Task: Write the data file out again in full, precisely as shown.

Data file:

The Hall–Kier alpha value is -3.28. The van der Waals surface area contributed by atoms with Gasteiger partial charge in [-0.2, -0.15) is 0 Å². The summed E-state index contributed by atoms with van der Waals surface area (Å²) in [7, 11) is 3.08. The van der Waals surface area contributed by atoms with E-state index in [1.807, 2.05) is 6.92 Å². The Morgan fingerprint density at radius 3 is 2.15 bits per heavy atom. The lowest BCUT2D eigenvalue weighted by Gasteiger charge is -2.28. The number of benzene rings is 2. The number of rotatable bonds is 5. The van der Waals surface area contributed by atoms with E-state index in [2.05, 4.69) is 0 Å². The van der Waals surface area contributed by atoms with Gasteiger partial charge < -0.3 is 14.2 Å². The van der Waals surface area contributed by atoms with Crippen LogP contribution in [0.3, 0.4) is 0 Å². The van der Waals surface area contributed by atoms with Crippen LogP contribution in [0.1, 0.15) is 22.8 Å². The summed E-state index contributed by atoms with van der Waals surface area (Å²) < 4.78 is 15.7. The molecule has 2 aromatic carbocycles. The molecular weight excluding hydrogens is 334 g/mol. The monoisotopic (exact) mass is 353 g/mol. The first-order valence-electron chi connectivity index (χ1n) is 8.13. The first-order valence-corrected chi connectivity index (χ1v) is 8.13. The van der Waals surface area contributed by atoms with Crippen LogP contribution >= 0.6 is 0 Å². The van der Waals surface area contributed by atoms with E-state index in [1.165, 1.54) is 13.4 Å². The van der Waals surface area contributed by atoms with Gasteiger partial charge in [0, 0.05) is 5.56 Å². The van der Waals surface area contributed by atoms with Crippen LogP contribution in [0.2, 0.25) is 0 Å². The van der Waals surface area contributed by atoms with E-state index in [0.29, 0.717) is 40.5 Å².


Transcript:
The Hall–Kier alpha value is -3.28. The van der Waals surface area contributed by atoms with Gasteiger partial charge in [-0.2, -0.15) is 0 Å². The summed E-state index contributed by atoms with van der Waals surface area (Å²) in [7, 11) is 3.08. The van der Waals surface area contributed by atoms with E-state index in [1.807, 2.05) is 6.92 Å². The Morgan fingerprint density at radius 3 is 2.15 bits per heavy atom. The lowest BCUT2D eigenvalue weighted by Gasteiger charge is -2.28. The number of benzene rings is 2. The number of rotatable bonds is 5. The van der Waals surface area contributed by atoms with E-state index in [2.05, 4.69) is 0 Å². The van der Waals surface area contributed by atoms with Gasteiger partial charge < -0.3 is 14.2 Å². The van der Waals surface area contributed by atoms with Crippen LogP contribution in [0.3, 0.4) is 0 Å². The van der Waals surface area contributed by atoms with Crippen LogP contribution in [0.1, 0.15) is 22.8 Å². The summed E-state index contributed by atoms with van der Waals surface area (Å²) < 4.78 is 15.7. The molecule has 2 aromatic carbocycles. The molecular weight excluding hydrogens is 334 g/mol. The monoisotopic (exact) mass is 353 g/mol. The first-order valence-electron chi connectivity index (χ1n) is 8.13. The first-order valence-corrected chi connectivity index (χ1v) is 8.13. The van der Waals surface area contributed by atoms with Crippen LogP contribution >= 0.6 is 0 Å². The van der Waals surface area contributed by atoms with E-state index in [1.165, 1.54) is 13.4 Å². The van der Waals surface area contributed by atoms with Gasteiger partial charge in [0, 0.05) is 5.56 Å². The van der Waals surface area contributed by atoms with Crippen LogP contribution in [0.2, 0.25) is 0 Å². The van der Waals surface area contributed by atoms with E-state index in [0.29, 0.717) is 40.5 Å².